When I got home, I filled countless more of those notepads with "novels," including one that told the story of my parents' courtship, in which my father was an alien from another planet!
That magical summer week was the last one Dian and I spent together anywhere. We saw each other a few times on weekends, wrote lots of letters back and forth, but though we talked about it, we never wrote another "novel" together.
As we moved through our high school years and then into college, our separate lives made it more difficult to spend time with each other, and our correspondence grew sparser. After one year of college, Dian quit school to marry a foreign student she'd met at the university and have their baby. I stayed in college, then traveled and worked, all the while vowing never to have children (a vow that was later broken — thankfully!). And I continued to walk (though sometimes so slowly I could have doubled as a deeply rooted tree) on the writing path she showed me.
Dian's life took a dramatically different — and ultimately tragic — path.
Within a few years, Dian and her husband divorced, and he returned to his own country. But then she met and married another man from the same Middle Eastern country as her first husband, and she went with him when he returned to his native land. There, she bore him two sons and a daughter, suffered tremendous physical and emotional abuse, and ultimately had to risk her life to escape back to the United States. She was able to bring one child with her, but the other two were forced to remain behind.
As horrible as that was, the worst was yet to come. She returned with an internal invader — a virus? a parasite? — the medical experts never could identify. Or perhaps the abuse she suffered triggered an abnormal chain of events in her brain. Whatever it was, she came home with a disease that slowly, but inexorably, destroyed her incredible brain and all of its magic, mystery, and creativity.
Dian died at age 40, a "vegetable" in a nursing home, unable even to recognize the two of her four children who live in this country. By the time she died, her parents had adopted her oldest child (from her first marriage), and her youngest child had been placed in a foster home. (He was later adopted by my aunt's best friend and her husband.) To this day I don't know if Dian's other two children truly know what happened to her.
Although many years have passed, I continue to grieve the loss of Dian. I think about her every time I sit at my writing desk. And every time time her memory enters my mind, I give thanks for the incredible gift she gave me that summer week as we wrote under the magic shelter of our writing tree.
Shortly after Dian died, her first-born daughter was married. As I thought about that event, this poem "came" to me:
She danced into my life,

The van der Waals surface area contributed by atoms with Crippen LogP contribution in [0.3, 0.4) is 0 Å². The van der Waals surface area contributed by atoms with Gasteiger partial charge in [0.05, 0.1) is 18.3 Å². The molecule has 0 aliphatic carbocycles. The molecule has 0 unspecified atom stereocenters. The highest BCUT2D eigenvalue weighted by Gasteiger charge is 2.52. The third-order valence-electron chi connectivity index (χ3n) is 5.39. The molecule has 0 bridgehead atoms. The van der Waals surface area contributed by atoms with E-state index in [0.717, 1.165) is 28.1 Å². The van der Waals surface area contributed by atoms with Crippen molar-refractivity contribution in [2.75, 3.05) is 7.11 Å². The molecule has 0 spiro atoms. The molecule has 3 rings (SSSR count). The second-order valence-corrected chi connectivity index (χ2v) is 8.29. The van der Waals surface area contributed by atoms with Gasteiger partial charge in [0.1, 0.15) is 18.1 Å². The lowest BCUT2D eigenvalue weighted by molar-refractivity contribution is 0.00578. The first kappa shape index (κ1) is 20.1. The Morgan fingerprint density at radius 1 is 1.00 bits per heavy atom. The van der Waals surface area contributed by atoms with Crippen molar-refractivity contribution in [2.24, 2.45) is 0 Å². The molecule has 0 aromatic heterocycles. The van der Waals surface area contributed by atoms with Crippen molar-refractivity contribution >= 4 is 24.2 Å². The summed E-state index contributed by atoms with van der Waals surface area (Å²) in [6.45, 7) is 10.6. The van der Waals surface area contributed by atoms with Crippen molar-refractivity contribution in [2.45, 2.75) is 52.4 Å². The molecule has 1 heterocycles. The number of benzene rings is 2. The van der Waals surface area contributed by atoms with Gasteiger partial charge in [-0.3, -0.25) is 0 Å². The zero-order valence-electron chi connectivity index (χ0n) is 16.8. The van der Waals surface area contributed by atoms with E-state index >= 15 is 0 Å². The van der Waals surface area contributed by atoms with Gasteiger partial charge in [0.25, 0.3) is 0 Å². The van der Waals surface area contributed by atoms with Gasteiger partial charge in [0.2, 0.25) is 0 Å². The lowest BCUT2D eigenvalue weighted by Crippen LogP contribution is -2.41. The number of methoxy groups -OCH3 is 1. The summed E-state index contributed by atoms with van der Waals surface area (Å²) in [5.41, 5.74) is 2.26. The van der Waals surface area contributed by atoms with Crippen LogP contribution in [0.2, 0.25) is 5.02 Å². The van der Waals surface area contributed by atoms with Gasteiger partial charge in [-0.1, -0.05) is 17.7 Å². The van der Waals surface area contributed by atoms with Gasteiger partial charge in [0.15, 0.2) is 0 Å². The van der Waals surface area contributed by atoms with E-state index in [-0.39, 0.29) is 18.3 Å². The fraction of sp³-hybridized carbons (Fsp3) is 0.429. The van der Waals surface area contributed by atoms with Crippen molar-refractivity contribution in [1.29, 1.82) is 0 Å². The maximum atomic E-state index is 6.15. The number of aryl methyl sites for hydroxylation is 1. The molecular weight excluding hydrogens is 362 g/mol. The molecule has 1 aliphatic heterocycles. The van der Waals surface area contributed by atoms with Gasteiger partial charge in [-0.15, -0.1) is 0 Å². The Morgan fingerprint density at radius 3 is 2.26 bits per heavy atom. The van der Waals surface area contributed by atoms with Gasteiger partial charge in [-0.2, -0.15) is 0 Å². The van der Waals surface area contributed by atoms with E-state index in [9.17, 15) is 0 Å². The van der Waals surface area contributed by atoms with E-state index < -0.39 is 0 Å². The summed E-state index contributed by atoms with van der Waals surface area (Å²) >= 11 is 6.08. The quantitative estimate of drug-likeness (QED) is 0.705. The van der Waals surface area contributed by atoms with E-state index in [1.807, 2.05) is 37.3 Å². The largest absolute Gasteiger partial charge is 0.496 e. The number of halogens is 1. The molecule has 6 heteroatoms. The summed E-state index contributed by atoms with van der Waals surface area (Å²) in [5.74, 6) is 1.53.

a fairy-cousin with long ringlets
made by her artist-mother,
(a little strange herself, the aunts and uncles said).
Dimpled cheeks, sizzling eyes marked
her contrast with the assimilation-eager
immigrant descendants in our family.
At only nine, she reigned, queen in my kingdom.
At only nine, she enticed me deep
into the waving grasses of the prairie,
behind Grandma's garden, to her secret hideaway,
where a single cottonwood broke the sea of grass.
In a world circled by gold, protected
by laughing leaves of green, she told
me stories, found the stories in me —
still untold, pregnant, lush with secrets and hope,
anxious to fly out of my heart to their paper homes.
In me she saw the spark of something long
buried, barely known, a desperate desire. Her dimples
broke with excitement; she said let's write a story!
I was ten and already narrowed by the life I knew
until that moment, when, like white steam
and red flame the words erupted from my soul
and my spirit poured out into this world.
* * *
Cousin, I dance at your daughter's wedding today
as you taught me to dance,
but with heavier step
because of the heartpains I carry
for you, who cannot dance at all anymore.
Cousin, I delight in the flecks of light
that play on your daughter's veil
of lace so bright and white and sheer.
Today, no country's laws or allah's rules hide
your dimples, alive in your daughter's face.
Cousin, I watch your mother tuck a curled
lock of your daughter's hair behind her veil
and stare deep into her daughter's eyes
where lives still — eternally — your story,
your spirit, you.
Copyright © 1996-2008 by Joan E. Kremer
Quick links to . . .
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Website for Interactive Inc., a full-service training company I co-own and operate
Professional writing services I offer
The latest information about my novel Saving Rainbows
A tribute to the cousin who opened the door to the storyteller's world